On the upside, the evaluation was able to pinpoint his seizure-onset location: It was a single source, so stage two of the operation – removing that source via a procedure called a right temporal lobectomy – was scheduled for July 15.
Mr. Williams went home three days after his mid-July operation. As hoped for, the weeks that followed were seizure-free. But then something else happened as well.
“About two months later, everything changed,” Mr. Williams says. “I just woke up one day in September and decided to start making all these changes in my life. The surgery was strictly for my epilepsy, but I’m convinced it affected my Asperger’s too.”
Dr. Lega notes that seizures are a common comorbid disorder with Asperger’s and other autism spectrum disorders.
“People deal with a social condition like Asperger’s their whole lives,” he notes. “In Trevor’s case, treating his epilepsy to rid him of seizures has manifested in taking away some of the other barriers to his social functioning.”
Mr. Williams says he just suddenly lost the desire to isolate and that these days his high-end video game player is gathering dust. He continues to take classes at a community college, which he began doing shortly after his crash, and is active in a local chapter of the Fellowship of Christian University Students (FOCUS). In early 2017, he also took a part-time job working with second-graders in an after-school program.
“In the past, I probably wouldn’t have envisioned myself being able to do a job like this,” he says. “But I love it. There’s even a couple of the kids I work with who have autism – I recognized the traits immediately – and I enjoy trying to help them because I feel I know something of what they’re going through.
“In FOCUS, I’m seeing people almost every day, which is a far cry from how things used to be, when I could go months without seeing a friend because I had so few. So it’s been a transformation. In a real way, my hobby has become socializing.”
Dr. Lega says that while it’s a great sign Mr. Williams hasn’t had a seizure since his surgery, it’s too early yet to say the procedure cured him. He notes that as time goes on, however, there’s less likely of a chance the seizures will return.
“Trevor’s case represents the strength of our program at UT Southwestern,” Dr. Lega says. “The therapy we were able to give required integrating the efforts of people from the neurology side, the radiology side, the EEG technicians, the surgical side, and more. Trevor also illustrates how when we get the right kind of patients into our program we can really make their lives better.”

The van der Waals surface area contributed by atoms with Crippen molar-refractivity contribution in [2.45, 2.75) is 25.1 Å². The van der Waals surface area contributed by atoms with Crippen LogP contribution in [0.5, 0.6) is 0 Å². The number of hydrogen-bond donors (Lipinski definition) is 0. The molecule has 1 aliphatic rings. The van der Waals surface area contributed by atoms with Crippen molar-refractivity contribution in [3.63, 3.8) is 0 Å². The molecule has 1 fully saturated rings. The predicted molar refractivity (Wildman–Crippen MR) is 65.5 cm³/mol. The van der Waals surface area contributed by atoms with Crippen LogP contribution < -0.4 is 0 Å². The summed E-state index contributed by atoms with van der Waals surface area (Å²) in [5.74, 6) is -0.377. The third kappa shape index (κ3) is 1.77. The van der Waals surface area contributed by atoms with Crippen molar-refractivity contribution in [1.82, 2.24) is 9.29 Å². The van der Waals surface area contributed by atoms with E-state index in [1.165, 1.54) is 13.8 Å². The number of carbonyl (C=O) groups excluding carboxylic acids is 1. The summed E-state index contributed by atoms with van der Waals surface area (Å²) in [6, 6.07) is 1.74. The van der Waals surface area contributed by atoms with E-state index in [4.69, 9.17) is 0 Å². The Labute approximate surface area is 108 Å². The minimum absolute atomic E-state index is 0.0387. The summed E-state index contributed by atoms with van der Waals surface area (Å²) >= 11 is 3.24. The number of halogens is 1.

Mr. Williams, meanwhile, is looking only forward. “It wasn’t so long ago that I was consumed with avoiding having seizures,” he says, “but now I really feel like I’m ready to seize the day.”
Related story: New epilepsy facility enhances ability to diagnose, treat seizures
A brand new epilepsy monitoring unit (EMU) soon to open at Zale Lipshy University Hospital, will include the ability of epilepsy specialists to diagnose and treat patients with difficult-to-control seizures. The unit will be part of UT Southwestern’s Peter O’Donnell Jr. Brain Institute.
“Our focus is to find the best treatment for a particular patient,” says epilepsy and sleep disorders specialist Ryan Hays, M.D., Medical Director of the EMU. “If we can treat epilepsy with medication, that’s what we want to do; but if medications have been unsuccessful, a comprehensive evaluation in the EMU is necessary to determine the origin of the patient’s seizures.”
In order to treat seizures that are difficult or impossible to manage with medication, physicians need to closely study a patient’s unique seizure activity. “Seizures are unpredictable, but a variety of techniques can be used in the EMU to safely record the seizures under a physician’s supervision,” Dr. Hays notes. The new EMU facility is a safe place where physicians can analyze the patient’s EEG to better understand the abnormal neural networks that lead to a patient’s seizures.
After studying a patient’s seizures, Dr. Hays and his colleagues can consider a variety of treatment options to better treat the patient and hopefully reduce their number of seizures.
Most patients are referred to the EMU from UT Southwestern’s epilepsy clinic, which offers comprehensive care for adult patients. The clinic has recently expanded to 10 physicians, making it one of the largest practices in the country.
Request an Appointment
To schedule an evaluation with an epilepsy specialist, call 214-645-8300.